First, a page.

UK hotels enjoy ‘encouraging’ growth from domestic ‘staycationers’

The latest data from the Expedia group has revealed UK hoteliers enjoyed ‘encouraging’ growth this summer helped by a significant rise in hotel demand from domestic travellers choosing to take a staycation.
The findings drawn from Q3 2017 data covering July, August and September, show that demand for trips made by domestic travellers increased by just over 20% when compared to the same period last year, with several UK holiday regions and cities seeing strong year-on-year growth.

International and domestic demand for the counties of Kent, Surrey, Essex and Yorkshire, alongside the popular tourism destinations of the Cotswolds and the Lake District and Cumbria, all showed double digit increases in demand of over 20%.

In Scotland, Edinburgh came out as the second most popular destination in the UK overall after London, a 5% year-on-year growth in demand, with Glasgow reaching the number five spot.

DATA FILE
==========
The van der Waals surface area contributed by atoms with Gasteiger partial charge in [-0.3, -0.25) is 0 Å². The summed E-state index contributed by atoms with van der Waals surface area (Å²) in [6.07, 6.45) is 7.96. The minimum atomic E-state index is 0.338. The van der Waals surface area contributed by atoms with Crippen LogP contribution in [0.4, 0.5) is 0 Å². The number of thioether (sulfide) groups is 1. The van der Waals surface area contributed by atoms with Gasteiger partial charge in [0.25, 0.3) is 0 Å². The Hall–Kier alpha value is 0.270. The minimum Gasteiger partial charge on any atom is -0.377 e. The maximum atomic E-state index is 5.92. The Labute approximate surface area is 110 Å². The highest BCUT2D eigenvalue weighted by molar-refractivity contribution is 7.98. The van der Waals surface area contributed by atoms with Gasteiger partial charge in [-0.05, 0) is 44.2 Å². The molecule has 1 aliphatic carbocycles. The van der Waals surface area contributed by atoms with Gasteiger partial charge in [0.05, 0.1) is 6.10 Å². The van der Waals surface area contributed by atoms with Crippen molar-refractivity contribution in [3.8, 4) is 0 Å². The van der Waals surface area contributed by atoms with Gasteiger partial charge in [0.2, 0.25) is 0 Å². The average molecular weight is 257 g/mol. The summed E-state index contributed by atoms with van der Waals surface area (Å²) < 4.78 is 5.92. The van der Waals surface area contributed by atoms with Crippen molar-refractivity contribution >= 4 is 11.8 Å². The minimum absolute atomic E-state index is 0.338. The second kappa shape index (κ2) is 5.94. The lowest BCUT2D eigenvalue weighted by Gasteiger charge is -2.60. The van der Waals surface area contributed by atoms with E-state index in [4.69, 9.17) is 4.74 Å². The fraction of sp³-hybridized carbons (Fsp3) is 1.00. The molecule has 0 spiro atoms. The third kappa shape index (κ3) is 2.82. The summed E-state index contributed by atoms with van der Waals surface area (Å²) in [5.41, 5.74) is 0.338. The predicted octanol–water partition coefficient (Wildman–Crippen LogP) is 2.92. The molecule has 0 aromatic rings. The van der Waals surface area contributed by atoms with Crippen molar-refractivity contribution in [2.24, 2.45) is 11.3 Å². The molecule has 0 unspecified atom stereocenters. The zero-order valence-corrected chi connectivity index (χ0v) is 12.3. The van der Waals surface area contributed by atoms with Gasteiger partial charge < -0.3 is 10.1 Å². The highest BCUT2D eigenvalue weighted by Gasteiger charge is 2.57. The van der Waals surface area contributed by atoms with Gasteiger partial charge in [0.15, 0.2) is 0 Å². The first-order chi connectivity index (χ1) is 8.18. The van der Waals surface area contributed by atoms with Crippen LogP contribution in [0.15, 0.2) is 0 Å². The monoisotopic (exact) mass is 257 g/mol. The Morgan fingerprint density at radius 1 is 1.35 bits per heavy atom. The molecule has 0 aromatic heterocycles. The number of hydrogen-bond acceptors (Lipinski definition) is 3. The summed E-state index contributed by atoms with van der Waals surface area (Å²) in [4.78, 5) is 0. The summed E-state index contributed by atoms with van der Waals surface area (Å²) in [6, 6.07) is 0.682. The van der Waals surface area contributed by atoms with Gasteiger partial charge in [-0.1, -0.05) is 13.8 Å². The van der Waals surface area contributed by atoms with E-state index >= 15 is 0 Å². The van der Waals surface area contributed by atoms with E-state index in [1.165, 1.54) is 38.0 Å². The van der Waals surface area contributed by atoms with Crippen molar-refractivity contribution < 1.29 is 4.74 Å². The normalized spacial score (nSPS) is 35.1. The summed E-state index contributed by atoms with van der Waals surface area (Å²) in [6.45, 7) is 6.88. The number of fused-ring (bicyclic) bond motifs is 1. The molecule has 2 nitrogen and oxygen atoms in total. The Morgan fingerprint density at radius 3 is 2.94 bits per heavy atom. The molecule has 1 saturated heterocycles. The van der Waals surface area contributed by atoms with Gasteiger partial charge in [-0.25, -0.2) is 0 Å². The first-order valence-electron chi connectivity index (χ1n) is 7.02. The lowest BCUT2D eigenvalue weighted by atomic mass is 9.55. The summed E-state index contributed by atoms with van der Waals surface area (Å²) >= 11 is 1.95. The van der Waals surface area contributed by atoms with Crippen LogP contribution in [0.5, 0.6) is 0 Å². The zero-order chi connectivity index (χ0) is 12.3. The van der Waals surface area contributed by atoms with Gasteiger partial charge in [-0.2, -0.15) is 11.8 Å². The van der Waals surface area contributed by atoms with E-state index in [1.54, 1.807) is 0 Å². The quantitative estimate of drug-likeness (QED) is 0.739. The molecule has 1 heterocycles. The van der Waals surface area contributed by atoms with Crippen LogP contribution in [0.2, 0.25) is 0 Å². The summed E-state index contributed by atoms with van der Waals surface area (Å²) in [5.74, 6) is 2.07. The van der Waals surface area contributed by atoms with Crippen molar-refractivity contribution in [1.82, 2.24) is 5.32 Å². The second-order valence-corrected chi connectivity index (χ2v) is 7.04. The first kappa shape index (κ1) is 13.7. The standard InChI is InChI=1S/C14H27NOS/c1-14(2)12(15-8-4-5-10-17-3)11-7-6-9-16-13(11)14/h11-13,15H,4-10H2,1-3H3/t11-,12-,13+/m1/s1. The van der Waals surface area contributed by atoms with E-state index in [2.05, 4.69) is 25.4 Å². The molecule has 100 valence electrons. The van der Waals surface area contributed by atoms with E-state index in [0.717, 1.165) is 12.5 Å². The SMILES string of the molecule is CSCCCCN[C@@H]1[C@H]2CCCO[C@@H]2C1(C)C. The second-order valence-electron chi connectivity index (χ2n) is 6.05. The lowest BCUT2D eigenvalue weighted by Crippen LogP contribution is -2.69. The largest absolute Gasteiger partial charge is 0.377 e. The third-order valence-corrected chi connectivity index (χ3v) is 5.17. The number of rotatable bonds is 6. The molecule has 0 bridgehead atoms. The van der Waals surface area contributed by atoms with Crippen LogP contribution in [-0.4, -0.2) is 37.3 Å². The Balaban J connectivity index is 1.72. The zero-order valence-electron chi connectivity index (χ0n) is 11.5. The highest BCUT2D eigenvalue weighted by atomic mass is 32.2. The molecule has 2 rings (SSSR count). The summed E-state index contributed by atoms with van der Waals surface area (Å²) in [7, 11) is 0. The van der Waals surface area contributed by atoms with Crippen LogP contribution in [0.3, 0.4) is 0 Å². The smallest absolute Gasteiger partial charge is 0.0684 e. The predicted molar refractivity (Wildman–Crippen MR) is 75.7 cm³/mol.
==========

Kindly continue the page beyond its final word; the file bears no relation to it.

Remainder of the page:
Celebrating its year as the UK’s ‘City of Culture’, Hull also enjoyed strong growth from domestic travellers in Q3. Summer events in the city helped boost demand by almost 80% year-on-year. This follows a year-on-year increase of over 60% the previous quarter.

For the UK as a whole, hoteliers enjoyed positive growth from overseas travellers, with demand from Spain up almost 185%; Ireland up almost 95%; Brazil up by 115% and the US increasing by 40%.

The data also shows that the average daily rate (ADR) for hotel rooms in the UK rose overall, mostly due to travellers from Poland, Austria, India, Thailand and Australia.

Julie Cheneau, Expedia’s director of market management for the UK & Ireland, said: “UK hoteliers have benefitted from an ongoing and strong marketing campaign from VisitBritain highlighting events and activities across the nation. This, likely along with a weaker pound, means both international and domestic travellers are choosing to holiday in the UK.

“Our data reveals that we are successfully working with our hotel partners to increase demand from key international markets where visitors are more likely to spend more on rooms and other services, as well as stay longer.”

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